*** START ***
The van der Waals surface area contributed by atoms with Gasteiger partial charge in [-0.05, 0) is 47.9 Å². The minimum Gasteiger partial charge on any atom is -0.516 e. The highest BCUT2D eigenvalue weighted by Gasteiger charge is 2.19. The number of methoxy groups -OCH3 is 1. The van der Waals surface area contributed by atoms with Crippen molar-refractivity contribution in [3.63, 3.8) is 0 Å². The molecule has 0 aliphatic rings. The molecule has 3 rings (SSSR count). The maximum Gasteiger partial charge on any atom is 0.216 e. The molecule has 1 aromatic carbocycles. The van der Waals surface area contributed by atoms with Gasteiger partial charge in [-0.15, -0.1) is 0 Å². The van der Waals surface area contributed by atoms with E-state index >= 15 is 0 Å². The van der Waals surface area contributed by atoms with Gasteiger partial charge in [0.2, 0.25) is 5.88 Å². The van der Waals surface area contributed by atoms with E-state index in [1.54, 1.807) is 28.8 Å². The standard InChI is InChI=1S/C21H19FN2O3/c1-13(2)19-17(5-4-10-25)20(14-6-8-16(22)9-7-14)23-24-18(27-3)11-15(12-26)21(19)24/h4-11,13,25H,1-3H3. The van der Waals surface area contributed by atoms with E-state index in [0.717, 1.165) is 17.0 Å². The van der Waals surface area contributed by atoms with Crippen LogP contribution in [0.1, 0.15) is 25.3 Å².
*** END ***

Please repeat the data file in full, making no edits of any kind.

The van der Waals surface area contributed by atoms with Gasteiger partial charge in [-0.05, 0) is 47.9 Å². The minimum Gasteiger partial charge on any atom is -0.516 e. The highest BCUT2D eigenvalue weighted by Gasteiger charge is 2.19. The number of methoxy groups -OCH3 is 1. The van der Waals surface area contributed by atoms with Crippen molar-refractivity contribution in [3.63, 3.8) is 0 Å². The molecule has 0 aliphatic rings. The molecule has 3 rings (SSSR count). The maximum Gasteiger partial charge on any atom is 0.216 e. The molecule has 1 aromatic carbocycles. The van der Waals surface area contributed by atoms with Gasteiger partial charge in [-0.15, -0.1) is 0 Å². The van der Waals surface area contributed by atoms with E-state index >= 15 is 0 Å². The van der Waals surface area contributed by atoms with Gasteiger partial charge in [0.2, 0.25) is 5.88 Å². The van der Waals surface area contributed by atoms with E-state index in [1.54, 1.807) is 28.8 Å². The standard InChI is InChI=1S/C21H19FN2O3/c1-13(2)19-17(5-4-10-25)20(14-6-8-16(22)9-7-14)23-24-18(27-3)11-15(12-26)21(19)24/h4-11,13,25H,1-3H3. The van der Waals surface area contributed by atoms with E-state index in [0.717, 1.165) is 17.0 Å². The van der Waals surface area contributed by atoms with Crippen LogP contribution in [0.1, 0.15) is 25.3 Å².